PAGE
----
“In a games year, whether intentionally or not . . . we do it for something bigger than ourselves, we do it for Canada,” Joines writes in her blog. “We represent our country on the World stage, and ‘they’ are watching, cheering, and sharing the experience with us.

“Distractions aside, it’s amazing to have the opportunity to celebrate being a part of the ‘bigger’ picture, and something that I for one will not let pass me by without enjoying the ride.”

The Paralympic Games goes Mar. 7-16 in Sochi. Follow Joines on her blog at or on twitter @9livesjoines.

Just Posted

Protestors blocking Columbia Avenue Saturday evening. Photo: Betsy Kline
Old growth protesters begin 24-hour blockade of Castlegar’s main street

Members of Extinction Rebellion plan to stay overnight

Forty sled dogs were seized by the BC SPCA from a Salmo kennel in February. A recent ruling has decided the dogs won’t be returned. Photo: Gounsil/Flickr
BC Farm Industry Review Board rules against Salmo kennel after 40 sled dogs seized

Spirit of the North Kennels was also ordered to pay BC SPCA $64,000

Residents line up outside the Vernon Recreation Complex for their COVID-19 vaccine Saturday, June 5. (Jennifer Smith - Morning Star)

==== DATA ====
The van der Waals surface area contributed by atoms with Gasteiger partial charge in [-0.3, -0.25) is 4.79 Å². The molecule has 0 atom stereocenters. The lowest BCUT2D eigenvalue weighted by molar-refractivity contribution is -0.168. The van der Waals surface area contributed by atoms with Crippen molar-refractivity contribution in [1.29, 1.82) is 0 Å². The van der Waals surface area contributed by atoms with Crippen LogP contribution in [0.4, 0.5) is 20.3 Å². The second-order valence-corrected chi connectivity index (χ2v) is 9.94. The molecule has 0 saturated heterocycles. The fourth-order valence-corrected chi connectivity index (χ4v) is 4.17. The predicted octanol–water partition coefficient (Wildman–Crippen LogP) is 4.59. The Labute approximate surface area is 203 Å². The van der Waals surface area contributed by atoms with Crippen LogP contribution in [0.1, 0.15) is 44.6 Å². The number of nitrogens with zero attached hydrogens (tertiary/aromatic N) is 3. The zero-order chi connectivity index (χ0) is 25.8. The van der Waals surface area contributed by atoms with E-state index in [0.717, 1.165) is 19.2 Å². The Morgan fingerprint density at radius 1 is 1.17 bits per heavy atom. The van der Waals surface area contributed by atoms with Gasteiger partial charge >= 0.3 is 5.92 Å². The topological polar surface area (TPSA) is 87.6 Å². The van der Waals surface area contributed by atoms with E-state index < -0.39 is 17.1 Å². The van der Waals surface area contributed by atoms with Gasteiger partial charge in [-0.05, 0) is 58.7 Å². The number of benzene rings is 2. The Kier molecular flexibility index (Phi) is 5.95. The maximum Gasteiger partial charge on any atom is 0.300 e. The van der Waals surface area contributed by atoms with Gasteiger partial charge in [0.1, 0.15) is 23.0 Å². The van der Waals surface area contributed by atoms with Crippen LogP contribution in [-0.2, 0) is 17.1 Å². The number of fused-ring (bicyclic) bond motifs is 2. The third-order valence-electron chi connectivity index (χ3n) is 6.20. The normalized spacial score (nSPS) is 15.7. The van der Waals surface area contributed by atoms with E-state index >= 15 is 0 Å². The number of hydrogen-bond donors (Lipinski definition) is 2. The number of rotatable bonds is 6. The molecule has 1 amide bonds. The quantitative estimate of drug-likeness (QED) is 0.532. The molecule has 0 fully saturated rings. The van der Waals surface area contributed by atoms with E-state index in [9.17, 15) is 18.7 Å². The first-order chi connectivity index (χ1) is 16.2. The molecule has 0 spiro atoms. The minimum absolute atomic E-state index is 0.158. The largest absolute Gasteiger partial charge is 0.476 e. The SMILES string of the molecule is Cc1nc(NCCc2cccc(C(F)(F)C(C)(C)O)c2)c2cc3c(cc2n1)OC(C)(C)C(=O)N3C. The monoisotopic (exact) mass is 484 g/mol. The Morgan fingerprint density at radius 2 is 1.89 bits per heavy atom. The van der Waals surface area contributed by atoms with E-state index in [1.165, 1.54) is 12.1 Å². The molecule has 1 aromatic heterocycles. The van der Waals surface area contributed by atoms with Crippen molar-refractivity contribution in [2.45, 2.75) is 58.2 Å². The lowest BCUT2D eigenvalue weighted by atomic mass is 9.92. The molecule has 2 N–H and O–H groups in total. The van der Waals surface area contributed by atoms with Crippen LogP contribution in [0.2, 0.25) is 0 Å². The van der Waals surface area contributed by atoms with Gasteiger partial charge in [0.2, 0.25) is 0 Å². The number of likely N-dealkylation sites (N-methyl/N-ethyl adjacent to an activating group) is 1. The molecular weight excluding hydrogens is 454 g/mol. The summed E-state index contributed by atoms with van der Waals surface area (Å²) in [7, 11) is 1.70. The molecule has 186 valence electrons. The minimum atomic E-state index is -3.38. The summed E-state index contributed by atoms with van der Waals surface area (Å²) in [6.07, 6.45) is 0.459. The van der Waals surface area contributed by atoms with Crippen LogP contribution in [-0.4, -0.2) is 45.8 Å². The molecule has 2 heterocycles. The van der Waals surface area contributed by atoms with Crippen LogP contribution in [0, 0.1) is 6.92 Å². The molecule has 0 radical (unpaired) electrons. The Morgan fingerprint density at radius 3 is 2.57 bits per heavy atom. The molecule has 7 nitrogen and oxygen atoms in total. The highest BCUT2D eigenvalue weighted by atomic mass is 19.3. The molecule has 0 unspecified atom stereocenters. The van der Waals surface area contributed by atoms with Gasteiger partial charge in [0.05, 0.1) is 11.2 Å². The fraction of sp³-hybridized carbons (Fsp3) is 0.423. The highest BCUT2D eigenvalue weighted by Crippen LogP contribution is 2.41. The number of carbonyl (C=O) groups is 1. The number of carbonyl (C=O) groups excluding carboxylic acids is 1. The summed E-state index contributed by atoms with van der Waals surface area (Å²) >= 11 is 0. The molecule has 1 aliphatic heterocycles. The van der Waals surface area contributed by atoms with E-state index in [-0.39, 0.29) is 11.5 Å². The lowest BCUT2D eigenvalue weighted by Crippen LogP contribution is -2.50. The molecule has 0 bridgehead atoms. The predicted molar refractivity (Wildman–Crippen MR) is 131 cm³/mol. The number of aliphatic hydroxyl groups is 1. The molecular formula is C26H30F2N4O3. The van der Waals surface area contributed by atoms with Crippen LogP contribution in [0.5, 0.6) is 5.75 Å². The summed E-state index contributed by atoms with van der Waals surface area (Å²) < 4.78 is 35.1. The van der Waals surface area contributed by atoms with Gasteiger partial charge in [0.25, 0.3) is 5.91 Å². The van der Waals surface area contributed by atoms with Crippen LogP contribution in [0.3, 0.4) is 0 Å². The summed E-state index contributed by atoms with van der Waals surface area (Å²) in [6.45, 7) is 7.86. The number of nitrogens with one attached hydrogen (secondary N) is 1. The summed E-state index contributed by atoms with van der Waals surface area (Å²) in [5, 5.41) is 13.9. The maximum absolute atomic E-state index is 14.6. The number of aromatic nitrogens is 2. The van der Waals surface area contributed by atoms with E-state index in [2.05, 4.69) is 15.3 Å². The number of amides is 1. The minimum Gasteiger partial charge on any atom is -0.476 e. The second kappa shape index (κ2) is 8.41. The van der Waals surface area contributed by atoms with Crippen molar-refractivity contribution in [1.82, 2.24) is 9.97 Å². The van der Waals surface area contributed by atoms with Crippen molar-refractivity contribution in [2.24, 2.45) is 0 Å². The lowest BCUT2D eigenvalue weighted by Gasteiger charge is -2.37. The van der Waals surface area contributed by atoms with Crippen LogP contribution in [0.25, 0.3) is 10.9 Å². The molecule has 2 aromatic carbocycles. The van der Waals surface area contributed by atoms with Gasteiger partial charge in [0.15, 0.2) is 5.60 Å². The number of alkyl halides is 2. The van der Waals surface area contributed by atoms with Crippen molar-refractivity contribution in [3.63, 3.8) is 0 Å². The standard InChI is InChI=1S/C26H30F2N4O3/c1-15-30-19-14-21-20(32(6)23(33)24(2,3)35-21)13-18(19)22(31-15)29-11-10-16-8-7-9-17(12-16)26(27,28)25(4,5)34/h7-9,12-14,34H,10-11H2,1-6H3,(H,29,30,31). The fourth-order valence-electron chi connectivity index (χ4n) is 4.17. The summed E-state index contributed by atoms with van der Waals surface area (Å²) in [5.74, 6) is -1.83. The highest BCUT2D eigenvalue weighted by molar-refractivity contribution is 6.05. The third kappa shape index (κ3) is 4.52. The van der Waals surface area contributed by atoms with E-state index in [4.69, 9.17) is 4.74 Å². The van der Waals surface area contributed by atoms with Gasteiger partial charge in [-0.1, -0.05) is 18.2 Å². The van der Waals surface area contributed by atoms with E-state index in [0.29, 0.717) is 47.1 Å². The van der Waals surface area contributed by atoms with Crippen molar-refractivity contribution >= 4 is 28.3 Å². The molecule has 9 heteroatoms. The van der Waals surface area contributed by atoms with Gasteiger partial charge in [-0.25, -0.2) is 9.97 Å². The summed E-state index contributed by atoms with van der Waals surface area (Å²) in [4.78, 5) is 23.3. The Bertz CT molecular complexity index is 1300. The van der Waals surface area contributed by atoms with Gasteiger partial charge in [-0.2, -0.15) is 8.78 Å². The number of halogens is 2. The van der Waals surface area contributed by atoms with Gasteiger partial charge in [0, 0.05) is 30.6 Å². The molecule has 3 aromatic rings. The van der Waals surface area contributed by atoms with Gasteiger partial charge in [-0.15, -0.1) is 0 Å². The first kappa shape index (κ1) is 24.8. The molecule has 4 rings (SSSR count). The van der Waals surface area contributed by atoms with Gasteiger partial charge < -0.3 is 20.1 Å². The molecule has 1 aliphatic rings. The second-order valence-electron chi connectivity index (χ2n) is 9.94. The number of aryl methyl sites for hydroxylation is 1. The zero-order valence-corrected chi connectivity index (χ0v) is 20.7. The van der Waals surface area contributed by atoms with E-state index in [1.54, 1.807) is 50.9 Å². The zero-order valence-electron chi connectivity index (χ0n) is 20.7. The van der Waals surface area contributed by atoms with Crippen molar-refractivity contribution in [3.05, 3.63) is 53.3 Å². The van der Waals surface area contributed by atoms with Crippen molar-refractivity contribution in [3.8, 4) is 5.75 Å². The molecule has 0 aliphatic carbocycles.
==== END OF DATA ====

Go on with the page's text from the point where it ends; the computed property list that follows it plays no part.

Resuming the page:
No appointments necessary for first dose COVID-19 vaccine: Interior Health

People can just show up at clinics, register on the spot and get the shot

SD20 now has an electric bus. Photo: Submitted
Kootenay-Columbia School District 20 adds electric bus to fleet

Bus will be incorporated into Castlegar route for next school year

Painting by Dave Davies from Shaver’s Bench facing Teck Trail.
Happy 120th Birthday to the City of Trail!

The town of Trail Creek- or Trail Creek Landing - was incorporated as a city on June 14, 1901.

At an outdoor drive-in convocation ceremony, Mount Royal University bestows an honorary Doctor of Laws on Blackfoot Elder and residential school survivor Clarence Wolfleg in Calgary on Tuesday, June 8, 2021. THE CANADIAN PRESS/Jeff McIntosh
‘You didn’t get the best of me’: Residential school survivor gets honorary doctorate

Clarence Wolfleg receives honorary doctorate from Mount Royal University, the highest honour the school gives out

The Great Ogopogo Bathtub Race has been held in Summerland as a fundraising event. Do you know which Canadian city introduced this sport? (Black Press file photo)